United States District Court, W.D. Kentucky, Louisville Division
MEMORANDUM OPINION AND ORDER
H. McKinleyJr., District Judge
matter is before the Court on Plaintiff's Motion for
Summary Judgment [DN 112] and Defendants' Motion for
Summary Judgment [DN 113]. Fully briefed, these matters are
ripe for decision. For the following reasons, the Court holds
that Plaintiff's Motion for Summary Judgment is DENIED
and Defendants' Motion for Summary Judgment is GRANTED.
Ali Al Maqablh filed his Original Complaint in this Court
alleging multiple claims against various Defendants regarding
criminal proceedings commenced against him related to contact
that he had with the mother of his child, Defendant Lindsay
Jo Alley. Following initial screening and a series of motions
to dismiss, only two Defendants remain-Lindsay Jo Alley and
State Trooper James Phelps. Both Plaintiff and Defendants now
ask the Court for summary judgment in their favor.
alleges that both Defendants are liable for malicious
prosecution in relation to charges that were filed against
him on April 7, 2015. In 2015, Plaintiff and Defendant Alley
were engaged in litigation over Plaintiff's visitation
rights for their son. During that time, Plaintiff called the
police on three separate instances to request welfare checks
on his child. It is Defendants' contention that Plaintiff
utilized these welfare checks as a means to harass Alley. For
this reason, Trooper Phelps assisted Alley in filing a
criminal complaint against Plaintiff charging him with one
count of harassment under KRS 525.070 and one count of
falsely reporting an incident under KRS 519.040. On September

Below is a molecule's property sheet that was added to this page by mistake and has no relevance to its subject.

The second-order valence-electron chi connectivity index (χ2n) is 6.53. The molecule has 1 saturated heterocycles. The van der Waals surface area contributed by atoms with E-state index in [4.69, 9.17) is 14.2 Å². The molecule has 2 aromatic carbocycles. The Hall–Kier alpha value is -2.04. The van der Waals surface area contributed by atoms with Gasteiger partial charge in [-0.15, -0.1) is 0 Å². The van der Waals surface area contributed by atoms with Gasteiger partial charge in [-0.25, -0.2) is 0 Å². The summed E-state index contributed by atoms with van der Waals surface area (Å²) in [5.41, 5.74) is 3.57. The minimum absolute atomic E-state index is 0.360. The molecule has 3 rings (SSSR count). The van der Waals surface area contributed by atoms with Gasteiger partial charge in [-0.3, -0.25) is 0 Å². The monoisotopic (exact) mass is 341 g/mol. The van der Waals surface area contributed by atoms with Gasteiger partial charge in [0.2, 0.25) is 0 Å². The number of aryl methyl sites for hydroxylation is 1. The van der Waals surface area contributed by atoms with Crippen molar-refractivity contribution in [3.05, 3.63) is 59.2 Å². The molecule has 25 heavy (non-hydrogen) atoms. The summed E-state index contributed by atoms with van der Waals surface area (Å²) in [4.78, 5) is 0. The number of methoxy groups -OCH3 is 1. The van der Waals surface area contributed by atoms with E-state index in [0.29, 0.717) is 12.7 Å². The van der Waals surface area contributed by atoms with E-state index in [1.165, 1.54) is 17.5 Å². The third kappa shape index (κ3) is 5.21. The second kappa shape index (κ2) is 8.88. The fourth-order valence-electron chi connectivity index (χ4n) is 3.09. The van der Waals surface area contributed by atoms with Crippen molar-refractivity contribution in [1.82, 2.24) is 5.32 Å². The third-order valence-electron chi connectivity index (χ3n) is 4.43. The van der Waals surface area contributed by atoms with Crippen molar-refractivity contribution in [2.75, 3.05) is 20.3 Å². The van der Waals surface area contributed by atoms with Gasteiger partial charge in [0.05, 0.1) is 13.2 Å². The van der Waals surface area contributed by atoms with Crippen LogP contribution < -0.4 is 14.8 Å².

29, 2015, the relevant charges against Plaintiff were
dismissed and later expunged.
Standard of Review
the Court may grant a motion for summary judgment, it must
find that there is no genuine dispute as to any material fact
and that the moving party is entitled to judgment as a matter
of law. Fed.R.Civ.P. 56(a). The moving party bears the
initial burden of specifying the basis for its motion and
identifying that portion of the record that demonstrates the
absence of a genuine issue of material fact. Celotex
Corp. v. Catrett, 477 U.S. 317, 322 (1986). Once the
moving party satisfies this burden, the non-moving party
thereafter must produce specific facts demonstrating a
genuine issue of fact for trial. Anderson v. Liberty
Lobby, Inc., 477 U.S. 242, 247-48 (1986).
the Court must review the evidence in the light most
favorable to the non-moving party, the non-moving party must
do more than merely show that there is some
“metaphysical doubt as to the material facts.”
Matsushita Elec. Indus. Co., Ltd. v. Zenith Radio
Corp., 475 U.S. 574, 586 (1986). Instead, the Federal
Rules of Civil Procedure require the non-moving party to
present specific facts showing that a genuine factual issue
exists by “citing to particular parts of materials in
the record” or by “showing that the materials
cited do not establish the absence . . . of a genuine
dispute[.]” Fed.R.Civ.P. 56(c)(1). “The mere
existence of a scintilla of evidence in support of the